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Programme of Events for 2009-10

January 28th
Puccini: Ses Femmes Fatales
Digby Hague-Holmes

Puccini hunted wild fowl, opera libretti and beautiful women with equal enthusiasm - but the heroines of his operas were his truest loves. Lecture with slides and taped music.

February 25th
L.S. Lowry: A Visionary Artist
Michael Howard MA Courtauld BA Hons

Our lecturer, himself a practising artist, will tell us the story of Lowry and explain his wonderful idiosyncratic and entirely individual style of painting.

Lecture Report

March 2nd
Outing: A private guided backstage tour of the Royal Albert Hall during a production of Carmen.

Report and Photos

March 25th
From Egg to Bacon: English Painting 1850-1950
Linda Smith BA (Hons) MA

An account of developments in British painting from the days of the Pre-Raphaelites to the aftermath of WWII. Victorian artists like Augustus Egg, a friend of Charles Dickens, created popular works with a high moral tone. The Pre-Raphaelites challenged the status quo with vivid colours and complex decoration. They initiated a fertile era in English art, at the end of which Francis Bacon erupted onto the scene. Linda Smith. is an art historian, guide and lecturer at London's Tate Britain and Tate Modern.

Lecture Report

April 22nd
Are you sitting comfortably?
Janusz Karczewski-Slowikowski MSc B.Ed Dip

The construction and style of the chair from ancient times to the 19th century and its use as a symbol of power and authority.

Lecture Report

April 28th
Outing: A visit to the Cabinet War Rooms and The Churchill Museum followed by a tour of Whitehall with Peter Lawrence.

Report and Photos

May 27th
London's changing skyline
Anthea Streeter M.Ed Harvard

A review of the changes to the famous City of London skyline from the arrival of the Romans to the new generation of 21st century skyscrapers.

Lecture Report

June 24th
Use and Beauty: The gardens of Worlitz
Steven Desmond MA FI Hort

The gardens at Wörlitz lie at the centre of the Garden Kingdom of Dessau-Wörlitz, created 1764 by Prince Franz of Anhalt-Dessau and his circle. The garden is an expression of the Enlightenment through the seamless blend of beauty with utility. Now a UNESCO World Heritage Site, the grounds at Wörlitz are set in a landscape of woods and lakes, and include many ornamental buildings and bridges in Arcadian scenery.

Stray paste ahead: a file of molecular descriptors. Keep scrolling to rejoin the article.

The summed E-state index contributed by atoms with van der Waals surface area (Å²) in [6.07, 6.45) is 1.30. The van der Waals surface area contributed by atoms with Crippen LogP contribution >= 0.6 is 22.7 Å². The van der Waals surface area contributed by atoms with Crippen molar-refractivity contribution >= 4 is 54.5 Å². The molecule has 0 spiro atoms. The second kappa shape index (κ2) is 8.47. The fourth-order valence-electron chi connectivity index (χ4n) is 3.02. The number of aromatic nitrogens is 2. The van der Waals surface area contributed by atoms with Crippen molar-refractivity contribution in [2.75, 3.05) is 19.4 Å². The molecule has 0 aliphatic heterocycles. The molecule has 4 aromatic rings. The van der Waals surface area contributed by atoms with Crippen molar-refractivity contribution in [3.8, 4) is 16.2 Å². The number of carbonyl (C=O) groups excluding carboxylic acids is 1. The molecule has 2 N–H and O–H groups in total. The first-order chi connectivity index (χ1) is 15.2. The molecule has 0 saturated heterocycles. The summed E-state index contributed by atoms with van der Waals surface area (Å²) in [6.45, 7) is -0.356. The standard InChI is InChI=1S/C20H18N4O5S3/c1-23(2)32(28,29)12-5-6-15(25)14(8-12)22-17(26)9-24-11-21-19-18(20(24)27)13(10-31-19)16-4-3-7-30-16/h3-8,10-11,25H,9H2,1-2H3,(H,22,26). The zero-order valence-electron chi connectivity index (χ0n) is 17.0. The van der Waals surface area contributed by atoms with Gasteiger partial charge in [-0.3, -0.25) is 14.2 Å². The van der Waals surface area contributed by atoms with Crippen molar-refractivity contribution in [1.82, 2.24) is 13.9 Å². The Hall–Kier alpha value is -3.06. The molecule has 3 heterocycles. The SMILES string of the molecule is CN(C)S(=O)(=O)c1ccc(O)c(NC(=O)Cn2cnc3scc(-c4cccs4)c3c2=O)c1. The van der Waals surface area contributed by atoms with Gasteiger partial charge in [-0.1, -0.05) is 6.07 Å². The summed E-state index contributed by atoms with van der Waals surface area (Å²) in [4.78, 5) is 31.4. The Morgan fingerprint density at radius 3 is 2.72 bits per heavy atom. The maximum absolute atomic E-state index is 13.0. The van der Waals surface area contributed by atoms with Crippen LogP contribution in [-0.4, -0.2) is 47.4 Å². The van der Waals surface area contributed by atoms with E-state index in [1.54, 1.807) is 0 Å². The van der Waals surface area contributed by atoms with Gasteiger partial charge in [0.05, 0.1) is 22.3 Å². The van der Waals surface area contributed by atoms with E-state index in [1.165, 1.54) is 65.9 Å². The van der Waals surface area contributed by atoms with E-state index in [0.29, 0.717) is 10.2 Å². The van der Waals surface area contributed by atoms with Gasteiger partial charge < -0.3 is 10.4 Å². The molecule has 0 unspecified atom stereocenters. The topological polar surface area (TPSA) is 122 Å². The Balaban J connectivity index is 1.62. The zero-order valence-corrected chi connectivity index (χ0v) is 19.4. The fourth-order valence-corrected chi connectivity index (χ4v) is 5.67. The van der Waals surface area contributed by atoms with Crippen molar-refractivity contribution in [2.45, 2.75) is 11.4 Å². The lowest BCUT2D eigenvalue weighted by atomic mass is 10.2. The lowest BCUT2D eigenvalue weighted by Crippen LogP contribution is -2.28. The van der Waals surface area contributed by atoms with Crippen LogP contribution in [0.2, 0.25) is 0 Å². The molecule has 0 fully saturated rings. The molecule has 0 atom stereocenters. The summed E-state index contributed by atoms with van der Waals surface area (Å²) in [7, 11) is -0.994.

Lecture Report

July 16th
Outing: A visit to Waterperry Gardens, Oxford to see 'Art in Action'. Over 200 artists create the largest Arts Festival of its kind in Europe.

Report and Photos

July 22nd
Who wrote Shakespeare?
Charles Beauclerk MA (Oxon)

The true story behind the name Shake-speare and an insight of the court intrigue and treachery that led to the biggest cover-up in English history.

Lecture Report

September 15th
Visit to the Royal Naval Dockyard, Portsmouth.

Report and Photos

September 23rd
Charles Darwin & the voyage of HMS Beagle
James Taylor MA FRSA

Darwin's radical theories developed from a remarkable global voyage in HMS 'Beagle' (1831-1836) via the Galapagos Islands. This talk by James Taylor, former curator of Paintings, Drawings and Prints at the National Maritime Museum, Greenwich, focuses on the family and influences upon Darwin and Robert Fitzroy, the commander of the Beagle.

Lecture Report

October 24th
Outing: A musical tour of Westminster Abbey with the Purcell Club.

Report and Photos

October 28th
Laos - from historic Buddist temples to modern silkweaving
Denise Heywood BA (Hons) FRGS)

Examining the French legacy of elegant wooden houses with Lao motifs and the shimmering silkweaving, once the preserve of the Lao monarchy.

Lecture Report

November 25th
Vivaldi & Canaletto
Elizabeth Gordon

Vivaldi lived in Venice when opera was all the rage and the city boasted no fewer than 7 opera houses. Canaletto spent his career painting delectations for the tourist.

Lecture Report

January 27th
Sleeping Beauties - The Irish country house
Tom Duncan

The Georgian period is when many of the great Irish houses were created. Filled with treasures brought back from the Grand Tour, fine furniture and decorative arts, these houses played host to a now vanished world, often with eccentric lifestyles.

February 24th
Petra: City of the desert
Nicole Douek BA Hons Anc Hist & Egyptology Dip Arch

Petra, from about 300 BC was the capital of the Nabatean empire, controlling a vast network of trade routes that extended to the Mediterranean, India and China. Carved in the multi-coloured rock of impregnable mountains as the capital of a now-forgotten empire, this "Rose-Red City half as old as time" is a wonder of the ancient world.